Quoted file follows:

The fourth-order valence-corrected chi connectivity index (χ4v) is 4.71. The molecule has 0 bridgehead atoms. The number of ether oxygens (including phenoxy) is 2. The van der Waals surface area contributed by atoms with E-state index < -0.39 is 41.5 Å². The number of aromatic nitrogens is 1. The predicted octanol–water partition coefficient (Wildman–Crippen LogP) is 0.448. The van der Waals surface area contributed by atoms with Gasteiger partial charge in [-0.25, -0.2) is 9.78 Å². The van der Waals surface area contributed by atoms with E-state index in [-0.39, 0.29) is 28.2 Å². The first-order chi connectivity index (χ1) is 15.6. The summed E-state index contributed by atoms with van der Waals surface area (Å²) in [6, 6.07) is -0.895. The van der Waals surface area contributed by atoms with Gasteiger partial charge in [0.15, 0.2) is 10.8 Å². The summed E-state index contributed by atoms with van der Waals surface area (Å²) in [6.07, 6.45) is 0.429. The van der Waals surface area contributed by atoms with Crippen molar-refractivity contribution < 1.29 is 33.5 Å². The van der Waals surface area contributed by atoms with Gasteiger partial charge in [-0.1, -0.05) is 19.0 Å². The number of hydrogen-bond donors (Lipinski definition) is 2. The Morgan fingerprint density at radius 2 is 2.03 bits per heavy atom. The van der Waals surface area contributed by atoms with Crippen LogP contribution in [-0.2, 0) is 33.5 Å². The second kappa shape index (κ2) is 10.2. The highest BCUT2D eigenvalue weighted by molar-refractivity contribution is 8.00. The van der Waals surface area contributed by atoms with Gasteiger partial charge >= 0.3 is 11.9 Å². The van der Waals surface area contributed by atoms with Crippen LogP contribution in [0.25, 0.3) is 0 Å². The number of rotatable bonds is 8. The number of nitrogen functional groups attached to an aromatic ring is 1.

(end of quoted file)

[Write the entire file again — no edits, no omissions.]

The fourth-order valence-corrected chi connectivity index (χ4v) is 4.71. The molecule has 0 bridgehead atoms. The number of ether oxygens (including phenoxy) is 2. The van der Waals surface area contributed by atoms with E-state index < -0.39 is 41.5 Å². The number of aromatic nitrogens is 1. The predicted octanol–water partition coefficient (Wildman–Crippen LogP) is 0.448. The van der Waals surface area contributed by atoms with Gasteiger partial charge in [-0.25, -0.2) is 9.78 Å². The van der Waals surface area contributed by atoms with E-state index in [-0.39, 0.29) is 28.2 Å². The first-order chi connectivity index (χ1) is 15.6. The summed E-state index contributed by atoms with van der Waals surface area (Å²) in [6, 6.07) is -0.895. The van der Waals surface area contributed by atoms with Gasteiger partial charge in [0.15, 0.2) is 10.8 Å². The summed E-state index contributed by atoms with van der Waals surface area (Å²) in [6.07, 6.45) is 0.429. The van der Waals surface area contributed by atoms with Crippen molar-refractivity contribution < 1.29 is 33.5 Å². The van der Waals surface area contributed by atoms with Gasteiger partial charge in [-0.1, -0.05) is 19.0 Å². The number of hydrogen-bond donors (Lipinski definition) is 2. The Morgan fingerprint density at radius 2 is 2.03 bits per heavy atom. The van der Waals surface area contributed by atoms with Crippen LogP contribution in [-0.2, 0) is 33.5 Å². The second kappa shape index (κ2) is 10.2. The highest BCUT2D eigenvalue weighted by molar-refractivity contribution is 8.00. The van der Waals surface area contributed by atoms with Gasteiger partial charge >= 0.3 is 11.9 Å². The van der Waals surface area contributed by atoms with Crippen LogP contribution in [0.25, 0.3) is 0 Å². The number of rotatable bonds is 8. The number of nitrogen functional groups attached to an aromatic ring is 1.